Tuesday, May 30, 2006


UN legitimacy

In a terse announcement in the Black Sea resort of Sochi, Russia last week signaled that the time had come for it to revisit the doctrine of collective security in the face of growing encirclement by the North Atlantic Treaty Organization (NATO). Asia Times

Russia clearly feels threatened. The article tells of a proposal next month that the 'Collective Security Treaty Organization' (CSTO), at present with a regional security remit, should modestly parallel NATO by acting outwith its area. Members are Russia, Belarus, Armenia, Kazakhstan, Kyrgyzstan and Tajikistan.

What is preventing the United Nations from designating as UN special agencies the proliferating collective security organisations (such as NATO, CSTO, African Union) - if each is willing to operate outwith its locality? This would give the organisations direction and legitimacy.


1. Australia has done well, but Asia needs a posse, not just a lonely sheriff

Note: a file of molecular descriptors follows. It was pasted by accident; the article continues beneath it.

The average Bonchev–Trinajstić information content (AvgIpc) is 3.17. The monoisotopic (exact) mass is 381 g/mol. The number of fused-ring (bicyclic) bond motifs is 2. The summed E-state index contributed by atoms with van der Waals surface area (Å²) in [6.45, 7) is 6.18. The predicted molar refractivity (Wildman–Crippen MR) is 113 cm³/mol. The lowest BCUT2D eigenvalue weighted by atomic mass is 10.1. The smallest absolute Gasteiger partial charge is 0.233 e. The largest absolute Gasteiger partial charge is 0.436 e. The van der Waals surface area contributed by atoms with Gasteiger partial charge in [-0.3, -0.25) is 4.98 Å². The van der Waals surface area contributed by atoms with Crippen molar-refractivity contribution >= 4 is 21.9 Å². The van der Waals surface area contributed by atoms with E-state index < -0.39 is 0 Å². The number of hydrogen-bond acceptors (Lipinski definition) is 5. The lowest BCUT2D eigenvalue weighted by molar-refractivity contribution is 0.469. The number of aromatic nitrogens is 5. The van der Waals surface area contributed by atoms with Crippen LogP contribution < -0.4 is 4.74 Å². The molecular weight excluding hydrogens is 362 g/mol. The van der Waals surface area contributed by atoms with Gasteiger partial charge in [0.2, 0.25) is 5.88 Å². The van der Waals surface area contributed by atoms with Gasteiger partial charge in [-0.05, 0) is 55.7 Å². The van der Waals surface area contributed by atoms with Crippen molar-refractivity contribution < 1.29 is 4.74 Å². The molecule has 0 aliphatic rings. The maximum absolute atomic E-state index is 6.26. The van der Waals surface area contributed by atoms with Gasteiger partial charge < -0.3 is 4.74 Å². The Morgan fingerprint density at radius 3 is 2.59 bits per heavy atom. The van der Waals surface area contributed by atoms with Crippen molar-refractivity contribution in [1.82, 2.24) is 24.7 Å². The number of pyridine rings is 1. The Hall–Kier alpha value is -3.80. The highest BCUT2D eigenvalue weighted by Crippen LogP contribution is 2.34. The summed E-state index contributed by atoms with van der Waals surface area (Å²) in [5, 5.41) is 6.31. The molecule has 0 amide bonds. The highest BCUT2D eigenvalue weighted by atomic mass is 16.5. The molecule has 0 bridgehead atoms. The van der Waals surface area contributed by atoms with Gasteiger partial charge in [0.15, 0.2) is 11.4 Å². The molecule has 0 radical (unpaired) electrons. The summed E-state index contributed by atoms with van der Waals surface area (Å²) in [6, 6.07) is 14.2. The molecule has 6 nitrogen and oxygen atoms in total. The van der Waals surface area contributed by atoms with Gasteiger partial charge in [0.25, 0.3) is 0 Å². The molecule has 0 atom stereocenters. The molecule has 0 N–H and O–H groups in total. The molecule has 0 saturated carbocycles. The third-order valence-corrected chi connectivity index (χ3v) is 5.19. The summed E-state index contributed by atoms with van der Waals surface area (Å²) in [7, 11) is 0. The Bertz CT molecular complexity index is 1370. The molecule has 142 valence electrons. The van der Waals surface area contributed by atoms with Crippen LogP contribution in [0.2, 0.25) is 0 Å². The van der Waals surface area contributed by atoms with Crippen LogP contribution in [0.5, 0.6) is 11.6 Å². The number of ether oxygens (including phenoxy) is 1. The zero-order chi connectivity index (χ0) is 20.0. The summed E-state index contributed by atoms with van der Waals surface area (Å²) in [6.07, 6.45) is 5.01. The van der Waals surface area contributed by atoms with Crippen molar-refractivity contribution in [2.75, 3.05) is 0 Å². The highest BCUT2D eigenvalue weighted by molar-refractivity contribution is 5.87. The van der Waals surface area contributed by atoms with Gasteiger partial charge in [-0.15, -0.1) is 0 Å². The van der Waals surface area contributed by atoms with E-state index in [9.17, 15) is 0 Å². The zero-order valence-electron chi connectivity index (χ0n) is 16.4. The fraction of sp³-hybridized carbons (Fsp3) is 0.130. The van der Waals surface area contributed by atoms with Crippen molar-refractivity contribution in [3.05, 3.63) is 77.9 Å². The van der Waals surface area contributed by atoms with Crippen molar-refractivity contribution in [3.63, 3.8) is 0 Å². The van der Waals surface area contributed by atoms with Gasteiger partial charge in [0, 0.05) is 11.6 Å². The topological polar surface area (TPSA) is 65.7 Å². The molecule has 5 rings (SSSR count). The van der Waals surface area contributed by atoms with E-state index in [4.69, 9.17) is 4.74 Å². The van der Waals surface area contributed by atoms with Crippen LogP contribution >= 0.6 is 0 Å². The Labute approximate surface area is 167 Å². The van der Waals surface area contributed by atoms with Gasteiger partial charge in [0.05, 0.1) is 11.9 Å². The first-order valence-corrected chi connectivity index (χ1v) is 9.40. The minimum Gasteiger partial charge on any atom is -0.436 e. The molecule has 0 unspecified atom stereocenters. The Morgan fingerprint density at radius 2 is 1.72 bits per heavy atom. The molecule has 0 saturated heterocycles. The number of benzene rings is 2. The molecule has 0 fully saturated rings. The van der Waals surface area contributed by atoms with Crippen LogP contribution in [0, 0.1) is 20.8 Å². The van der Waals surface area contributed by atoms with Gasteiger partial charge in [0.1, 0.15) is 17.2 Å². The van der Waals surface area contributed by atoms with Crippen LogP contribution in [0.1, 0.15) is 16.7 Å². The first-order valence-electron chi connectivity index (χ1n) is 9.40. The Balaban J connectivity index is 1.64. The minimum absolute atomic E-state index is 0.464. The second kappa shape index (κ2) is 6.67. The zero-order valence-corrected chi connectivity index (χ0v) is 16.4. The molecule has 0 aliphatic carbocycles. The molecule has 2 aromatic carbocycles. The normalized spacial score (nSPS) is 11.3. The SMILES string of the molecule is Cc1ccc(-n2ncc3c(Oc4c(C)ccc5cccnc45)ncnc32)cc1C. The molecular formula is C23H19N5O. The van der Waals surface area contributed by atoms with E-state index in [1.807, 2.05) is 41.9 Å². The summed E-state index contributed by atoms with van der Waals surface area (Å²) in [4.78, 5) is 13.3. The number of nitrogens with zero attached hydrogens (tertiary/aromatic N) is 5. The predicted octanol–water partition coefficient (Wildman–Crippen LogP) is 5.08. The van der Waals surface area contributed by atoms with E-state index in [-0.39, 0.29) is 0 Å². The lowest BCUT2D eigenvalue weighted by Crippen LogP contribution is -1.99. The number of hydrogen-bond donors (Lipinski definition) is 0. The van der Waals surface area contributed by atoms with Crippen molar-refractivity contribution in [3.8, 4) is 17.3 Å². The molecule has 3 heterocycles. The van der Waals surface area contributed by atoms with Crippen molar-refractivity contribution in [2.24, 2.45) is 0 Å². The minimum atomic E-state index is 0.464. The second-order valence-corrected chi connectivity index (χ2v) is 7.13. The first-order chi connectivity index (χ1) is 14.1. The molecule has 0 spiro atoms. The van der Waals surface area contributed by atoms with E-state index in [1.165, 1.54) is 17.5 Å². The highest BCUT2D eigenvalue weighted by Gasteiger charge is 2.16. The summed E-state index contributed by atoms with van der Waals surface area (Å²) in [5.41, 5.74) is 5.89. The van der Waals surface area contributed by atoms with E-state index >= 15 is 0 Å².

ANOTHER week, another failing Pacific state: Australia must be wearying of the troubles in its backyard. This time it is Timor-Leste, or East Timor as it was until recently known.

Why should Australia assume all these burdens? The simple answer is that no one else is willing. Whenever things get tough in the South Pacific, the call goes out not to the United Nations in New York but to the prime minister's lodge in Canberra. . .It would be better for all if Asia could draw on something like the sort of institutional arrangements that Europe enjoys in the shape of NATO and the EU. That will not be easy. The two biggest powers of East Asia, Japan and China do not get on, and both are distrusted by smaller countries in the region. Yet a start could be made by the countries of ASEAN. . .

2. Russia to Boost Military Cooperation with West — Official

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